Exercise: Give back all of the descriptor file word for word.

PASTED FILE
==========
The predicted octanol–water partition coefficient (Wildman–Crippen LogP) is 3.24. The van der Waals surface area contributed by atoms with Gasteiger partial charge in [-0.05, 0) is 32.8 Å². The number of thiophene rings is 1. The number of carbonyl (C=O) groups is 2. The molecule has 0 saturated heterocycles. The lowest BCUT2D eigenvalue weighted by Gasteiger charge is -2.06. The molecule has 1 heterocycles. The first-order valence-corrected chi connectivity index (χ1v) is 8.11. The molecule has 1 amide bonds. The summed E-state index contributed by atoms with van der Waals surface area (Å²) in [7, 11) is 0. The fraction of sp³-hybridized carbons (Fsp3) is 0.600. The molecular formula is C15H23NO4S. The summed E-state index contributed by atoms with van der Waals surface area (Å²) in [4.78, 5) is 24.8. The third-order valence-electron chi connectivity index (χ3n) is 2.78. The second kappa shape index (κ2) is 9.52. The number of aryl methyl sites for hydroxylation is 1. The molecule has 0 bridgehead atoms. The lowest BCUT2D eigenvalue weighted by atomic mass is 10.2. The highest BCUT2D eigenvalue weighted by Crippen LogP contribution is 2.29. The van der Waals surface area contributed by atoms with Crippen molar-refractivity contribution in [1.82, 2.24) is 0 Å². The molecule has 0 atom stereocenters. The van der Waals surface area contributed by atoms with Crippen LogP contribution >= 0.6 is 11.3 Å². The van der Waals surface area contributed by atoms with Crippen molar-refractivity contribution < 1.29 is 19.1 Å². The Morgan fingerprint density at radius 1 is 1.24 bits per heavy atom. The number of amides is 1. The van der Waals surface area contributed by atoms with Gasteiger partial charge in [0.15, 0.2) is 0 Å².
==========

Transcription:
The predicted octanol–water partition coefficient (Wildman–Crippen LogP) is 3.24. The van der Waals surface area contributed by atoms with Gasteiger partial charge in [-0.05, 0) is 32.8 Å². The number of thiophene rings is 1. The number of carbonyl (C=O) groups is 2. The molecule has 0 saturated heterocycles. The lowest BCUT2D eigenvalue weighted by Gasteiger charge is -2.06. The molecule has 1 heterocycles. The first-order valence-corrected chi connectivity index (χ1v) is 8.11. The molecule has 1 amide bonds. The summed E-state index contributed by atoms with van der Waals surface area (Å²) in [7, 11) is 0. The fraction of sp³-hybridized carbons (Fsp3) is 0.600. The molecular formula is C15H23NO4S. The summed E-state index contributed by atoms with van der Waals surface area (Å²) in [4.78, 5) is 24.8. The third-order valence-electron chi connectivity index (χ3n) is 2.78. The second kappa shape index (κ2) is 9.52. The number of aryl methyl sites for hydroxylation is 1. The molecule has 0 bridgehead atoms. The lowest BCUT2D eigenvalue weighted by atomic mass is 10.2. The highest BCUT2D eigenvalue weighted by Crippen LogP contribution is 2.29. The van der Waals surface area contributed by atoms with Crippen molar-refractivity contribution in [1.82, 2.24) is 0 Å². The molecule has 0 atom stereocenters. The van der Waals surface area contributed by atoms with Crippen LogP contribution >= 0.6 is 11.3 Å². The van der Waals surface area contributed by atoms with Crippen molar-refractivity contribution < 1.29 is 19.1 Å². The Morgan fingerprint density at radius 1 is 1.24 bits per heavy atom. The number of amides is 1. The van der Waals surface area contributed by atoms with Gasteiger partial charge in [0.15, 0.2) is 0 Å².